Local Current Blog

Music History Spotlight: That time Jesse Ventura was a rock star on Twin/Tone Records

A still from Jesse Ventura's "The Body Rules" video shoot, courtesy Mark Orion

In the mid ‘80s, alternative rock and new wave bands like the Suburbs, the Replacements and Husker Du dominated the local music scene and were starting to break out nationally. Prince was soaring into superstardom with the release of Purple Rain. And somewhere along the way, Jesse Ventura released an EP and toured the Midwest for a year with his band, Soldiers of Fortune.

Little evidence of the wrestling star and former Minnesota governor’s music career exists on the internet, but sure enough, a 12-inch picture disc released in 1984 on Twin/Tone provides sufficient documentation — and raises dozens of questions. As it turns out, the record has a backstory filled with local music history.

A mysterious acquaintance

Mark Orion had just wrapped things up with his theatrical rock band Straight Up (which included Yanni and Xeno of Cheap Trick). With innovative stage antics like video walls and snow machines, the band was a big enough operation to have a support staff of 15, which was based in Paul Stark’s Twin/Tone space in Dinkytown. After Straight Up disbanded, someone from the group’s business office approached Orion.

“So this guy says, ‘I’ve met Jesse. Do you think you could put together a marriage of rock and wrestling?’ And this was before, as far as we know, it had been done anywhere,” Orion said.

Ready for a new creative challenge, Orion put together a two-song demo. After reporting Ventura had given it a thumbs up, the mystery figure never returned.  Orion hadn’t learned his name, and couldn’t get a hold of him for weeks. Eventually, he called up the gym that Ventura and his wife, Terry, ran at the time.

“Because of Jesse’s notoriety, they were really suspicious of any phone calls … I told them, ‘I’m the guy who wrote those two songs,’ and Jesse came to the phone, and said, ‘Come see me at the gym,’” Orion said. “So I went into the gym and met with him, and I was amazed what a great guy he was. I mean, from day one. He was so, different from his stage character.”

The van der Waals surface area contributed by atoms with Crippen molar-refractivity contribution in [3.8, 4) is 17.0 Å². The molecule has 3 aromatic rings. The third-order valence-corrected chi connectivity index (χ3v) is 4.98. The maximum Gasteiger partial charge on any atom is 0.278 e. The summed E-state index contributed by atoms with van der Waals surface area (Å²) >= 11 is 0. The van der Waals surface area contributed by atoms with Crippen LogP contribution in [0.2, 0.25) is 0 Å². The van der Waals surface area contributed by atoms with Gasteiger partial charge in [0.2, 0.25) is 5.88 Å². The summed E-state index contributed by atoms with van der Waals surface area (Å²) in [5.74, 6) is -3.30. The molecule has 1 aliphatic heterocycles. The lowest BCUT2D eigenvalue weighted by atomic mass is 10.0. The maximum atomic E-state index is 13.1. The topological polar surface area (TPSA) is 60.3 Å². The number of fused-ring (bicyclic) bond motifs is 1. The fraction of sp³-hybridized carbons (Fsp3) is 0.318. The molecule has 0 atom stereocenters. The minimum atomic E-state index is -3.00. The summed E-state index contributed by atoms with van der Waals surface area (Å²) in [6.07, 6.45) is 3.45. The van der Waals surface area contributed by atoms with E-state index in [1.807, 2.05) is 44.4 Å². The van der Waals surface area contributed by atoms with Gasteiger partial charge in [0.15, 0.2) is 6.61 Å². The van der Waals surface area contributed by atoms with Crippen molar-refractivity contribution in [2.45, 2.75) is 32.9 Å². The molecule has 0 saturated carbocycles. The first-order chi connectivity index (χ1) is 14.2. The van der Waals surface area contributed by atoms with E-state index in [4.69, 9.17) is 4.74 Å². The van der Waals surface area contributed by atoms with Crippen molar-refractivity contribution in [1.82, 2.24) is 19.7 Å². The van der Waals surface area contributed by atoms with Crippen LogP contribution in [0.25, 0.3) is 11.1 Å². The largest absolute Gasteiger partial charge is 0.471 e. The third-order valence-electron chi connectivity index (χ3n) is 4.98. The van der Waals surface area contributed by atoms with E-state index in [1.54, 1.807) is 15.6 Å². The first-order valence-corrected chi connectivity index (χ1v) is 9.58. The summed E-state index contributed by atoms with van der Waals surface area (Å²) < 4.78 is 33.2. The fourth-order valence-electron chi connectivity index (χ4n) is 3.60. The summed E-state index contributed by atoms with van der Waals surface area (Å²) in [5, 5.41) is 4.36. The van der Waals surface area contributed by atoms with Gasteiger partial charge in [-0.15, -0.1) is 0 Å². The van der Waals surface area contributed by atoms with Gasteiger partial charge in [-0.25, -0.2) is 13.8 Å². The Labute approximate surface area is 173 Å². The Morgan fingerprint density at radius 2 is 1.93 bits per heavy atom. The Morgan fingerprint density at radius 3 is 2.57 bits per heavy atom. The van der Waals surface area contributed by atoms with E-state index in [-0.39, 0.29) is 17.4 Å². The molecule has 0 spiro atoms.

Orion and Ventura began researching various novelty record labels, planning for just a small project. But plans changed after Ventura signed with Vince McMann, who broke the wrestling status quo. Up until that point, wrestling promoters were generally non-competitive and agreed to stay off each other’s turf. But McMann started recruiting and promoting his wrestlers on national television.

“So Jesse’s career took off all of a sudden. He went from being a local wrestler to being on NBC and bigger. So what we were doing started to get more momentum, because he became a big celebrity,” Orion said.

A snowball effect

Orion approached Stark with the project, who recorded the tracks in the same Roseville warehouse where he had cut the Replacements’ Hootenanny. According to their website, Twin/Tone pressed and sold 2,500 copies before licensing it to another label, which held it in its catalog until 1998.

“His professional wrestling name was Jesse ‘The Body’ Ventura, so I just did what a writer does. I wrote for that character,” Orion said. “And we never dropped that character at any point ever … That was kind of the goal from the beginning.”